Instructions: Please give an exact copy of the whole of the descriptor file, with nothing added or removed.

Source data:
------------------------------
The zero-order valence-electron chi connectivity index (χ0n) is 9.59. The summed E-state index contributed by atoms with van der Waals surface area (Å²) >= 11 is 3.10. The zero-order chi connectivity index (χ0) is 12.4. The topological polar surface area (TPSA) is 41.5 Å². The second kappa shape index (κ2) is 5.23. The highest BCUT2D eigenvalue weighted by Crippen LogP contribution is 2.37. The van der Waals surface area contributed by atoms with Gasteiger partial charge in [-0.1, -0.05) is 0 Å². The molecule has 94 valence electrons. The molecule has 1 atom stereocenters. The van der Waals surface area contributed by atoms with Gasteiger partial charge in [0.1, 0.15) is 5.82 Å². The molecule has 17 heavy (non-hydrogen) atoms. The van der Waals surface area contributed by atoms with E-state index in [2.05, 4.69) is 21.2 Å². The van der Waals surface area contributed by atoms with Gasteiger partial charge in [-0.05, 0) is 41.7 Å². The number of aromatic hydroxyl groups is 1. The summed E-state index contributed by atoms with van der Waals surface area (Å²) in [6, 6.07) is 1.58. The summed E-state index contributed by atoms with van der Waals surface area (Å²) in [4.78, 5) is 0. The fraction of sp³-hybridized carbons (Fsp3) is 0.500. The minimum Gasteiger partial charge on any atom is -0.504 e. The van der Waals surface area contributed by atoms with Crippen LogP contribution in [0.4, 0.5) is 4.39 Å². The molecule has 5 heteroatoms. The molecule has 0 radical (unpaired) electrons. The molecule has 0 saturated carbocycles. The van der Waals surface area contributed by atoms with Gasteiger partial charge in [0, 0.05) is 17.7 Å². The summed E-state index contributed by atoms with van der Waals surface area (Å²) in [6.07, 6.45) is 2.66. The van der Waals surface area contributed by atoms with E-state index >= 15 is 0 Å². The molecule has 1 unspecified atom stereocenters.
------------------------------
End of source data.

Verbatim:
The zero-order valence-electron chi connectivity index (χ0n) is 9.59. The summed E-state index contributed by atoms with van der Waals surface area (Å²) >= 11 is 3.10. The zero-order chi connectivity index (χ0) is 12.4. The topological polar surface area (TPSA) is 41.5 Å². The second kappa shape index (κ2) is 5.23. The highest BCUT2D eigenvalue weighted by Crippen LogP contribution is 2.37. The van der Waals surface area contributed by atoms with Gasteiger partial charge in [-0.1, -0.05) is 0 Å². The molecule has 94 valence electrons. The molecule has 1 atom stereocenters. The van der Waals surface area contributed by atoms with Gasteiger partial charge in [0.1, 0.15) is 5.82 Å². The molecule has 17 heavy (non-hydrogen) atoms. The van der Waals surface area contributed by atoms with E-state index in [2.05, 4.69) is 21.2 Å². The van der Waals surface area contributed by atoms with Gasteiger partial charge in [-0.05, 0) is 41.7 Å². The number of aromatic hydroxyl groups is 1. The summed E-state index contributed by atoms with van der Waals surface area (Å²) in [6, 6.07) is 1.58. The summed E-state index contributed by atoms with van der Waals surface area (Å²) in [4.78, 5) is 0. The fraction of sp³-hybridized carbons (Fsp3) is 0.500. The minimum Gasteiger partial charge on any atom is -0.504 e. The van der Waals surface area contributed by atoms with Crippen LogP contribution in [0.4, 0.5) is 4.39 Å². The molecule has 5 heteroatoms. The molecule has 0 radical (unpaired) electrons. The molecule has 0 saturated carbocycles. The van der Waals surface area contributed by atoms with Gasteiger partial charge in [0, 0.05) is 17.7 Å². The summed E-state index contributed by atoms with van der Waals surface area (Å²) in [6.07, 6.45) is 2.66. The van der Waals surface area contributed by atoms with E-state index >= 15 is 0 Å². The molecule has 1 unspecified atom stereocenters.